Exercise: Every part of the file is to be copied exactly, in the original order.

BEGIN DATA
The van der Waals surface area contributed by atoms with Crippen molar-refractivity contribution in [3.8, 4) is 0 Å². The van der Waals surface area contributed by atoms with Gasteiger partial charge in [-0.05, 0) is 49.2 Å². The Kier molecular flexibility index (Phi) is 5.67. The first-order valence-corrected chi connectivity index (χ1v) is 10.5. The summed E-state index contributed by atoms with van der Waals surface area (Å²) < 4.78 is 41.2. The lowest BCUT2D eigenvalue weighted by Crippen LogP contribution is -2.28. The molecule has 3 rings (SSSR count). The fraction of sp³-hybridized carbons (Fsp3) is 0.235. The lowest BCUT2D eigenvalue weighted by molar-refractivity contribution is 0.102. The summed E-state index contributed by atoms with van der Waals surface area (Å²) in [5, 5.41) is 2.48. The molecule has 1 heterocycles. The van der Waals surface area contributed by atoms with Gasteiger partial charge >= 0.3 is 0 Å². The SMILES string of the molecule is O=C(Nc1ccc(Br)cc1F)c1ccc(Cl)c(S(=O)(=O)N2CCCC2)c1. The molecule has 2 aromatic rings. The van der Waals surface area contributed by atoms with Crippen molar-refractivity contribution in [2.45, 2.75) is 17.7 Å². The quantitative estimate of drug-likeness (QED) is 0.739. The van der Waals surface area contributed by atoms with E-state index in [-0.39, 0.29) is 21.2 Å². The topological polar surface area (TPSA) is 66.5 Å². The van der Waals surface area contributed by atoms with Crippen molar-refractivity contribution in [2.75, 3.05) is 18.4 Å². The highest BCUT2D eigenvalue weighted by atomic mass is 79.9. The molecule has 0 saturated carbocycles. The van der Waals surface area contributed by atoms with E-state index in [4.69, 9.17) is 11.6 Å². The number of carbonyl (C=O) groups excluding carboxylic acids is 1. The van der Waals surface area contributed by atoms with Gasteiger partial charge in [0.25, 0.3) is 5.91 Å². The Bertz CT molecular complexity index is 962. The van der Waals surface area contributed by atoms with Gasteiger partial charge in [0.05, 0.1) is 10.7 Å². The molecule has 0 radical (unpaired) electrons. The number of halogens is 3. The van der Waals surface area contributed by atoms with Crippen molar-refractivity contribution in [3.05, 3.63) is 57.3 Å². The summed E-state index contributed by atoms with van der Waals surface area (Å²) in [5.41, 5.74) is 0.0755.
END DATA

The van der Waals surface area contributed by atoms with Crippen molar-refractivity contribution in [3.8, 4) is 0 Å². The van der Waals surface area contributed by atoms with Gasteiger partial charge in [-0.05, 0) is 49.2 Å². The Kier molecular flexibility index (Phi) is 5.67. The first-order valence-corrected chi connectivity index (χ1v) is 10.5. The summed E-state index contributed by atoms with van der Waals surface area (Å²) < 4.78 is 41.2. The lowest BCUT2D eigenvalue weighted by Crippen LogP contribution is -2.28. The molecule has 3 rings (SSSR count). The fraction of sp³-hybridized carbons (Fsp3) is 0.235. The lowest BCUT2D eigenvalue weighted by molar-refractivity contribution is 0.102. The summed E-state index contributed by atoms with van der Waals surface area (Å²) in [5, 5.41) is 2.48. The molecule has 1 heterocycles. The van der Waals surface area contributed by atoms with Gasteiger partial charge >= 0.3 is 0 Å². The SMILES string of the molecule is O=C(Nc1ccc(Br)cc1F)c1ccc(Cl)c(S(=O)(=O)N2CCCC2)c1. The molecule has 2 aromatic rings. The van der Waals surface area contributed by atoms with Crippen molar-refractivity contribution in [2.45, 2.75) is 17.7 Å². The quantitative estimate of drug-likeness (QED) is 0.739. The van der Waals surface area contributed by atoms with E-state index in [-0.39, 0.29) is 21.2 Å². The topological polar surface area (TPSA) is 66.5 Å². The van der Waals surface area contributed by atoms with Crippen molar-refractivity contribution in [2.75, 3.05) is 18.4 Å². The highest BCUT2D eigenvalue weighted by atomic mass is 79.9. The molecule has 0 saturated carbocycles. The van der Waals surface area contributed by atoms with E-state index in [4.69, 9.17) is 11.6 Å². The number of carbonyl (C=O) groups excluding carboxylic acids is 1. The van der Waals surface area contributed by atoms with Gasteiger partial charge in [0.25, 0.3) is 5.91 Å². The Bertz CT molecular complexity index is 962. The van der Waals surface area contributed by atoms with Gasteiger partial charge in [0.05, 0.1) is 10.7 Å². The molecule has 0 radical (unpaired) electrons. The number of halogens is 3. The van der Waals surface area contributed by atoms with Crippen molar-refractivity contribution in [3.05, 3.63) is 57.3 Å². The summed E-state index contributed by atoms with van der Waals surface area (Å²) in [5.41, 5.74) is 0.0755.